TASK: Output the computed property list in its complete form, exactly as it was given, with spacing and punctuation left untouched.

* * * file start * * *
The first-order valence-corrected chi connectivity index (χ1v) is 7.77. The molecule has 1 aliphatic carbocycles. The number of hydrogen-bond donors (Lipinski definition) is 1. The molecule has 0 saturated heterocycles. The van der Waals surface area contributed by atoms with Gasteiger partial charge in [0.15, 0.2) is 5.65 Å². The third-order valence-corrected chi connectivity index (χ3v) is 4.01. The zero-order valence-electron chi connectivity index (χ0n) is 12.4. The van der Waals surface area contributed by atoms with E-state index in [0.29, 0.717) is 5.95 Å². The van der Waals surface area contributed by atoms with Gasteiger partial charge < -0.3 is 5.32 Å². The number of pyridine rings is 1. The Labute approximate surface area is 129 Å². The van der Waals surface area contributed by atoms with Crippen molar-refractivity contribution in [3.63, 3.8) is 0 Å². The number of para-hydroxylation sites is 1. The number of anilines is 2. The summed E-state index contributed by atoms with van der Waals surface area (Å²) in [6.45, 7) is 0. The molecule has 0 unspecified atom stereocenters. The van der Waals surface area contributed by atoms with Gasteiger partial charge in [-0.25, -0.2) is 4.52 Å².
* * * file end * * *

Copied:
The first-order valence-corrected chi connectivity index (χ1v) is 7.77. The molecule has 1 aliphatic carbocycles. The number of hydrogen-bond donors (Lipinski definition) is 1. The molecule has 0 saturated heterocycles. The van der Waals surface area contributed by atoms with Gasteiger partial charge in [0.15, 0.2) is 5.65 Å². The third-order valence-corrected chi connectivity index (χ3v) is 4.01. The zero-order valence-electron chi connectivity index (χ0n) is 12.4. The van der Waals surface area contributed by atoms with E-state index in [0.29, 0.717) is 5.95 Å². The van der Waals surface area contributed by atoms with Gasteiger partial charge < -0.3 is 5.32 Å². The number of pyridine rings is 1. The Labute approximate surface area is 129 Å². The van der Waals surface area contributed by atoms with Crippen molar-refractivity contribution in [3.63, 3.8) is 0 Å². The number of para-hydroxylation sites is 1. The number of anilines is 2. The summed E-state index contributed by atoms with van der Waals surface area (Å²) in [6.45, 7) is 0. The molecule has 0 unspecified atom stereocenters. The van der Waals surface area contributed by atoms with Gasteiger partial charge in [-0.25, -0.2) is 4.52 Å².